Charles Chapin, Kal’s Princeton schoolmate (Class of ’58- they met in French class) remembered that he was “a loud opera diva”, that he jokingly referred to his stroke as “his skateboarding accident”, and that even though he was a fashion legend, he was above all “a treasured friend.”

Donna Karan choked back tears when noting that “we never thought he would ever really go and he’s always with us” and she admitted “his was the first opinion I wanted after a show.” She recalled how she first met Kal in the 70’s when designing for Anne Klein (teasing that she was about “16 or 17” which had the audience laughing) and he was the fashion director for Bonwit Teller. “He was the first at everything” and she fondly remembered that he introduced her to the Queen. She also stated “Kal wearing my clothes was the coolest thing ever” and ended with the observation that he was such a “good knockoff artist”, he was able to “deliver the clothes we did BEFORE we delivered them”.

Marvin Traub, the former Chairman and CEO of Bloomingdales who hired Kal as Fashion Director in the 70’s, reminisced about his 15 year partnership and 30 year friendship with Kal (whom he referred to as “larger than life”) and remembered him for his 5 key roles: 1- Kal the Inspirer, 2- Kal the Creator, 3- Kal the Visionary, 4- Kal the Fashion Conscience for Bloomingdales, and 5- Kal the Fashion Junkie (he enjoyed the best of everything- the best restaurants, the best trends, the best fashion, etc.) He ended saying, “I’ll never be able to attend a fashion show without thinking of Kal Ruttenstein”.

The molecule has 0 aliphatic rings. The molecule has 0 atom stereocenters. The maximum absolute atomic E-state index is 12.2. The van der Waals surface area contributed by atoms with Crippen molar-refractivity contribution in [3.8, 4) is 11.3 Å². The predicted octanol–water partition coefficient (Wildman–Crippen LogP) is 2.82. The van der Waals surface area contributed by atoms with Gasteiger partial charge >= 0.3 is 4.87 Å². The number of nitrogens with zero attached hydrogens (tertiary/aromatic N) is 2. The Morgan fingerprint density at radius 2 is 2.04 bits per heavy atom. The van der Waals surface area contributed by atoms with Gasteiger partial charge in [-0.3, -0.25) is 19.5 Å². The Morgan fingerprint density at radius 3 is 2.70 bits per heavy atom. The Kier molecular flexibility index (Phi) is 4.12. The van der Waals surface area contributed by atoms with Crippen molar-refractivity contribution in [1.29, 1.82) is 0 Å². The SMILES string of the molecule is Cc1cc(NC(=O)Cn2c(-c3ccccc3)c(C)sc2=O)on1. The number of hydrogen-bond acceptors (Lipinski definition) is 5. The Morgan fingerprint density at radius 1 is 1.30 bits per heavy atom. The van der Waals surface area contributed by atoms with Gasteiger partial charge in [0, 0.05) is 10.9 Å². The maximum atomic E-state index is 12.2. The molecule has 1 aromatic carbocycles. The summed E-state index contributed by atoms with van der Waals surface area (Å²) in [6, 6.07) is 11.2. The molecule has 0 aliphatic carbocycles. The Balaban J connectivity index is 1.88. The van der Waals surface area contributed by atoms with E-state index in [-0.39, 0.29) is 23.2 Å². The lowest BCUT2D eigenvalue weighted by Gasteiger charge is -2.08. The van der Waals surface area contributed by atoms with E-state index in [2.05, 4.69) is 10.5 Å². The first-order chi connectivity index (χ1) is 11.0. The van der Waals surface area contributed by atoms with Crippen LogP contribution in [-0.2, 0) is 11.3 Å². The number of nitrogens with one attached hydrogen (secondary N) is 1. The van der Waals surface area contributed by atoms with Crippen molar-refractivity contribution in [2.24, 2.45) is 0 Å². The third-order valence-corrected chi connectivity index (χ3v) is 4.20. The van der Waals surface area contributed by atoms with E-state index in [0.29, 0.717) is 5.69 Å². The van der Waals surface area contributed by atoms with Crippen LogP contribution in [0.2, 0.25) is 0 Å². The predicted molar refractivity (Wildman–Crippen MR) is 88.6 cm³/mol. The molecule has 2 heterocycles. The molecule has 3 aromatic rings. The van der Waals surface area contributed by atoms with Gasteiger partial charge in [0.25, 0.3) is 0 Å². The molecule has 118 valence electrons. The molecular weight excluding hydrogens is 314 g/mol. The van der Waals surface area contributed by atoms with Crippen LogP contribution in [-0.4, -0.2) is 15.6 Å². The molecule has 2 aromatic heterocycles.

Chantal Rousseau, President of Bloomingdales Europe, remembered that Kal was a true celebrity, a larger than life figure people expected to see at the shows (“Paris will miss him”); Sibyl Piccone, his assistant for 35 years who answered his phone, spoke of his humanity and his thoughtful nature. Even though he could be “very demanding and a perfectionist” he quickly thanked her for a job well done. This was followed by another musical tribute from Daphne Ruben-Vega singing, “Without You.”

Marc Jacobs remembered Kal as “one of my greatest lifelong supporters and friends who was amongst the first to come and see my collections.” And he fondly recalled how he would always say, “we have to do windows”, even after the infamous Grunge collection. (By the way, Kal was one of the few who ‘got’ the Grunge collection). Marc had the audience howling when he spoke of the time Kal was in the hospital and had a “transgender nurse” that he thought looked like Linda Evangelista and told Marc he should use him in his next fashion show. “For me it will never feel the same during fashion week without him at the shows”.

Kenny Karlstein, Kal’s best friend for 33 years called Kal a “romantic old soul” and “a quintessential old world gentleman”, but at the same time, “he celebrated what was new and young.” It ended with 11 clean cut young men (the Princeton Footnotes), clad in their Ivy League navy blue blazers, chino trousers, crisp white shirts, and red and blue striped ties and penny loafers, singing two musical tributes, a Capella. And it all had me wishing I had gotten to know Kal Ruttenstein better.